Berkman Center's Openlaw site.
Openlaw is an experiment in crafting legal argument in an open forum. With your assistance, we will develop arguments, draft pleadings, and edit briefs in public, online. Non-lawyers and lawyers alike are invited to join the process by adding thoughts to the "brainstorm" outlines, drafting and commenting on drafts in progress, and suggesting reference sources.
Building on the model of open source software, we are working from the hypothesis that an open development process best harnesses the distributed resources of the Internet community. By using the Internet, we hope to enable the public interest to speak as loudly as the interests of corporations. Openlaw is therefore a large project built through the coordinated effort of many small (and not so small) contributions.
Openlaw continues to experiment with various collaboration tools
to connect its participants.
Our first Openlaw case, Eldred v.
Reno (now Eldred v. Ashcroft), challenged the Sonny Bono Copyright Term Extension
Act -- Congress's recent 20 year extension of the term of copyright
protection -- on behalf of publishers and users of public domain
works. After the D.C. Circuit Court of Appeals affirmed the district court's judgment against us on appeal, with Judge
in part, two judges dissented from denial of rehearing
The Supreme Court heard argument court October 9, 2002, and
issued its 7-2 decision rejecting our challenge to the extension's constitutionality January 15, 2003.
In a second fight against copyright term extensions, Golan v. Ashcroft, the Government has filed a motion to dismiss, and plaintiffs -- conductors, musicians, and other artists -- have replied. The case is stayed pending decision of Eldred v. Ashcroft.
Support our fight for the public domain by joining Copyright's Commons, a coalition against the copyright extension or by marking your works with a Creative Commons license.
Open DVD: Does digitizing content effectively remove it from public discourse?
That may be the result if commercial Hollywood succeeds in "the DVD cases." The DVD Copy Control Association (DVDCCA) and members of the Motion Picture Association of America (MPAA) are suing Web site operators who posted DeCSS--a software program that can decrypt and read the data encoded on commercial DVDs. We are helping the defendants assert the public's right to comment, criticize, discuss, and build upon DVD technology and the video it contains, fighting the Digital Millennium Copyright Act's overextension of content control. In Universal v. Reimerdes, the injunction against posting of DeCSS has now been affirmed by the Second Circuit.
Read the amicus brief we filed in opposition to plaintiffs' motion to enjoin 2600 Magazine from linking to DeCSS.
In our next case, open access, we will assist four Massachusetts communities in an ongoing legal battle with AT&T over open access. The communities filed a request with the Commonwealth's Department of Telecommunications and Energy's (DTE) Cable Television Division for full hearings on whether open access is in the public interest. The communities earlier refused to allow transfer of cable licenses from MediaOne to AT&T unless AT&T agreed to offer Internet Service Providers non-discriminatory access to the broadband network.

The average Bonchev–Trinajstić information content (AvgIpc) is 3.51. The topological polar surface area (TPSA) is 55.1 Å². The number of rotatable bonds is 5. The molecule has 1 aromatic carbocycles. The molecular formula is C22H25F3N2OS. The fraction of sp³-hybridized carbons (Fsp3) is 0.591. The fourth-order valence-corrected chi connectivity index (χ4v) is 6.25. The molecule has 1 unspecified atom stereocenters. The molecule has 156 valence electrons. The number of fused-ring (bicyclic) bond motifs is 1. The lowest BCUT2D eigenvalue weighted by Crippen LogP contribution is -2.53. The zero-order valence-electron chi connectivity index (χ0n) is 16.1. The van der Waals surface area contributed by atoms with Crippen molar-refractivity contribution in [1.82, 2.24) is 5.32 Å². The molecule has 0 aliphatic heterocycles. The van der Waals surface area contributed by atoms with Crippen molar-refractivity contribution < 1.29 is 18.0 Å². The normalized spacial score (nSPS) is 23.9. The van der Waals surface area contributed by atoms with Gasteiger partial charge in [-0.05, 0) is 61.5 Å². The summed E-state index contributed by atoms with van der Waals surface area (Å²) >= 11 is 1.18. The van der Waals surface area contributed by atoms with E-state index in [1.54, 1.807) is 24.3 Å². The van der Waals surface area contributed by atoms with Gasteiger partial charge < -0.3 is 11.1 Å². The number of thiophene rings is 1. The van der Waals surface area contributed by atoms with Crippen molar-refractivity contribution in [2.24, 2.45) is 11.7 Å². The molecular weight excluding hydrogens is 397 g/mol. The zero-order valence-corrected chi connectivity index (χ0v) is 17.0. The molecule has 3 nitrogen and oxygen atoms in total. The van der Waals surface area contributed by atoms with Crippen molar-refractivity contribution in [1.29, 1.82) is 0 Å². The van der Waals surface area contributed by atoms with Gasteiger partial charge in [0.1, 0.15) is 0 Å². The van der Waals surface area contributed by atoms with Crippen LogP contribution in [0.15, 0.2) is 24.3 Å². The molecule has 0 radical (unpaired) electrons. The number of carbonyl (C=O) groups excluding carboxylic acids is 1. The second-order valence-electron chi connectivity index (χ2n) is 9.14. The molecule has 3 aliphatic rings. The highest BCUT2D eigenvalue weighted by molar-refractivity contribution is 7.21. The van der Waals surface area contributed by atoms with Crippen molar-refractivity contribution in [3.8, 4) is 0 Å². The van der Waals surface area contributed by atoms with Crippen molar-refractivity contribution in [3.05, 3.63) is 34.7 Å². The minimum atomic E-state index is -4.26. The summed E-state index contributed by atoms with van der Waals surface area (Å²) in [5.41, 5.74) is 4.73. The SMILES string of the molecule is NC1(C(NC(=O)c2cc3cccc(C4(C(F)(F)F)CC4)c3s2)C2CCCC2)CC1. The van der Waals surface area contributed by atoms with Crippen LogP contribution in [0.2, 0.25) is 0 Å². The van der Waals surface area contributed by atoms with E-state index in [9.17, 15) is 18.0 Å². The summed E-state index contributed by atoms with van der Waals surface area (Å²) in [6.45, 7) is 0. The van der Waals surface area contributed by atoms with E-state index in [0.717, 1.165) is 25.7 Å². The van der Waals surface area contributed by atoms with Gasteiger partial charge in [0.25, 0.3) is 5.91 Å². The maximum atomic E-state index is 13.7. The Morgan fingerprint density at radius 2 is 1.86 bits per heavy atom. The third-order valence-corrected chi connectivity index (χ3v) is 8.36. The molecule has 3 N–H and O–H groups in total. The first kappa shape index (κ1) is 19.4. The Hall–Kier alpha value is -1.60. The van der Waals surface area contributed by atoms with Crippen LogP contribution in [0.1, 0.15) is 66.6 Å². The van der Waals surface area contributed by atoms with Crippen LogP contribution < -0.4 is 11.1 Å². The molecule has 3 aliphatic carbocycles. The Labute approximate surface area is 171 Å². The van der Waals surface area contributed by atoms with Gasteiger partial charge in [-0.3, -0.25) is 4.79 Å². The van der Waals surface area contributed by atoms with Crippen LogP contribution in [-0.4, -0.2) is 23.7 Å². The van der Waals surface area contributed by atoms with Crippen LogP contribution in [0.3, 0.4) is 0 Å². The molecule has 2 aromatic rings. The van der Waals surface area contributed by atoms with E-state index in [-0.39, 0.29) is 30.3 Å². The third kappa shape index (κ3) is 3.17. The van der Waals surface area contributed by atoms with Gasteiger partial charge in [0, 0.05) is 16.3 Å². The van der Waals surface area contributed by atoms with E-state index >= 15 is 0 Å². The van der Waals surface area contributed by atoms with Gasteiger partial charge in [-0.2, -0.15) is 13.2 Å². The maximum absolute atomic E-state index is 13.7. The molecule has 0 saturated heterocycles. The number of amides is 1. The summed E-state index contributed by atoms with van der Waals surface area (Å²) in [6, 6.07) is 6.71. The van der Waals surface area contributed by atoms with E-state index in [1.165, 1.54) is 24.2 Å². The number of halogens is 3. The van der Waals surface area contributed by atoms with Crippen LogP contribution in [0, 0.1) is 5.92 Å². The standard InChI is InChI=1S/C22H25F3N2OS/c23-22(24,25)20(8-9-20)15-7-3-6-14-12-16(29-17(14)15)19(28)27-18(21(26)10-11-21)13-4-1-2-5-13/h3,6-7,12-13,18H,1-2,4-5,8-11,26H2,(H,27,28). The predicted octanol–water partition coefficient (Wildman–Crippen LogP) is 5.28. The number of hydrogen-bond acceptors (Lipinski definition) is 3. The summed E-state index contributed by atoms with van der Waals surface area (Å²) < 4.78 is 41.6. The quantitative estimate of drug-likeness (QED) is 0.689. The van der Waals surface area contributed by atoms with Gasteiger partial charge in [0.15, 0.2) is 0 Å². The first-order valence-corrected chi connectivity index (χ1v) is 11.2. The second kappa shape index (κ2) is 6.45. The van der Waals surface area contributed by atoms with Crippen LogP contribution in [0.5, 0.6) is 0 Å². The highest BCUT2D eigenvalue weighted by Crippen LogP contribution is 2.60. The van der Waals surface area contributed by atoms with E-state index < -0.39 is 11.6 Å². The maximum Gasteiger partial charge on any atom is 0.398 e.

The Microsoft Remedy invites readers to join us in examining court documents, analyzing commentary by legal experts on the issues involved, and developing a considered rationale for the appropriate remedy to the Microsoft antitrust case. We hope to enlist technical and legal thinking in the search for a long-term solution from both legal and technological standpoints.
Archived: Intel v. Hamidi: Free Speech or Trespass? Berkman Center clinical student Bill McSwain wrote an amicus brief for Ken Hamidi on appeal of an injunction barring him from sending emails to Intel employees at their work addresses.
To join the Openlaw process, follow any of the links above, or register here to gain access to some of the forums, and then join in our brainstorming.
Valenti v. Lessig: A Debate on the Future of Intellectual Property, Oct. 1, 2000MPAA head Jack Valenti and Stanford Law Professor Larry Lessig faced off in a debate on the future of intellectual property online. Will content control or the public commons prevail?
See background materials or the archived webcast now online.
Oral Arguments in DeCSS Appeal, May 1, 2001Stanford Law School Dean Kathleen Sullivan argued on behalf of 2600 Magazine in its appeal to the Second Circuit of Universal v. Reimerdes. 2600 argued that posting of DeCSS code is protected by the First Amendment and necessary to preserve fair use of digital media. An unofficial transcript of the argument is now available.
The case will be the first appellate ruling on the scope of the Digital Millennium Copyright Act's anticircumvention provisions. Openlaw participants submitted an amicus brief supporting 2600 in the district court and assisted amici in the appeals briefing.
Openlaw at Ars Electronica, Sept. 1-5, 2001Berkman Center Fellow Wendy Seltzer traveled to Linz, Austria, to discuss the Openlaw project at the Ars Electronica festival.
Oral Argument in the Supreme Court on Eldred v. Ashcroft, Oct. 9, 2002Lawrence Lessig argues before the United States Supreme Court on behalf of petitioners Eric Eldred et al., challenging the latest extension of copyright terms.